It wasn’t until the 15th┬áCentury that slavery became global, with explorers discovering new territories, and the Dutch, Spanish, Portuguese, French and English establishing their colonies all over the world. Initially, only the indigenous people of the bonded country particiapted in the labor force but, as demand for servants increased with increased economic output, slaves were imported from other countries, starting the tradition of moving slaves from one region to another. The Atlantic slave trade is a good example of cultures, like the Portuguese, Spanish and English, exploiting the people groups of West Africa and forcing them into service in new colonies in the Western Hemisphere. A base was established on the coast as early as 1448, from which relatively small numbers of slaves were shipped back to Portugal. Heavy field work, however proved alien to these new American Indian slaves. Many died, often by suicide, when forced to work on European plantations. European labour was also brought in, both by the forcible transportation of convicts and by independent labour schemes under which immigrants were bound to their masters for a number of years. Again, however, expectations of life was short. Portuguese ships then began to take slaves direct to their colony of Brazil. In 1562 John Hawkins began the English slave trade between West Africa and the Caribbean. Dutch, French, Danes and later sailors from the North and South America joined in the business. European nations established forts on the West African coast to protect the interests of their slave traders.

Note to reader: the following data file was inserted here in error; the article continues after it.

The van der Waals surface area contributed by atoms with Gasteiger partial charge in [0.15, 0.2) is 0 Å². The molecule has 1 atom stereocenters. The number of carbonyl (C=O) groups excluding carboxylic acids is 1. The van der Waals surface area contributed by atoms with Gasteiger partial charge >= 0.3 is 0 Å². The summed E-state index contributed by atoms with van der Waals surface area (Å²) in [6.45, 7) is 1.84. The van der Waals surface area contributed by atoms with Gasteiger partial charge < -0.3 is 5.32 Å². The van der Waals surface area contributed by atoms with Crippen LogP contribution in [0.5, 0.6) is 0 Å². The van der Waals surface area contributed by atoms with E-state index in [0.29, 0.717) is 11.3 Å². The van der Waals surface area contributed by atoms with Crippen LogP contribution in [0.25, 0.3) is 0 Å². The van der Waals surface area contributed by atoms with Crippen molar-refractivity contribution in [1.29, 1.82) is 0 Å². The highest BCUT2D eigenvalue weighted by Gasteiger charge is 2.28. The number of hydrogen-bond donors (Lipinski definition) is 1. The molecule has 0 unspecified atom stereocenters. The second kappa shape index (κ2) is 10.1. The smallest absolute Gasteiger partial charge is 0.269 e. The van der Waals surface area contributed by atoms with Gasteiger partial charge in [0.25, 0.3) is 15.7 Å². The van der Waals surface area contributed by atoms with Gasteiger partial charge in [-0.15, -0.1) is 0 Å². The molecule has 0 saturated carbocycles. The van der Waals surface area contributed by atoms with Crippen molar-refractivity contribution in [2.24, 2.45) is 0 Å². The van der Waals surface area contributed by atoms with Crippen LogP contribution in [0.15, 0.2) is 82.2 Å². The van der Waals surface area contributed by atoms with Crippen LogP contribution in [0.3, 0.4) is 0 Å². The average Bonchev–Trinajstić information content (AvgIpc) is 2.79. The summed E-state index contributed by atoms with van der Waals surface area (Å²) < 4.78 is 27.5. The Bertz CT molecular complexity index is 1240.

It is estimated that some eight to ten million slaves were carried across the Middle Passage to America. The economies of European cities, such as Nantes, Bristol and later Liverpool, were based on slaving, and the business was accepted as a part of the national commercial interest. The individual suffering of slaves would ultimately receive wide publicity; the impact the trade had on African society is harder to quantify. European sailors rarely penetrated inland to find their own captives. Domestic slavery already existed on the continent, and Africans initially sold their own slaves to purchase European goods. In time, however, demand outstripped this source of supply. Military confederacies such as Dahomey and Ashanti grew up to fulfil the double function of protecting their own members and feeding slaves to the European forts. When Europeans later penetrated the continent, they discovered that these states often acted with a savagery atypical of African society farther inland. The demand for slaves created an endemic state of war that penetrated inland, far beyond any direct European contact. The resulting depopulation appears, however, to have been largely balanced by improvements in the African diet as a result of the importation of American crops. Even though various changes in the pattern of slavery had come about, the treatment that they were subject to was still the same. Brutal punishments, crushing work and a harsh life was the word of the day. Yet, still Spain and Portugal did show some sort of relaxation in their labour laws, like, allowing them to marry or even sue a cruel owner.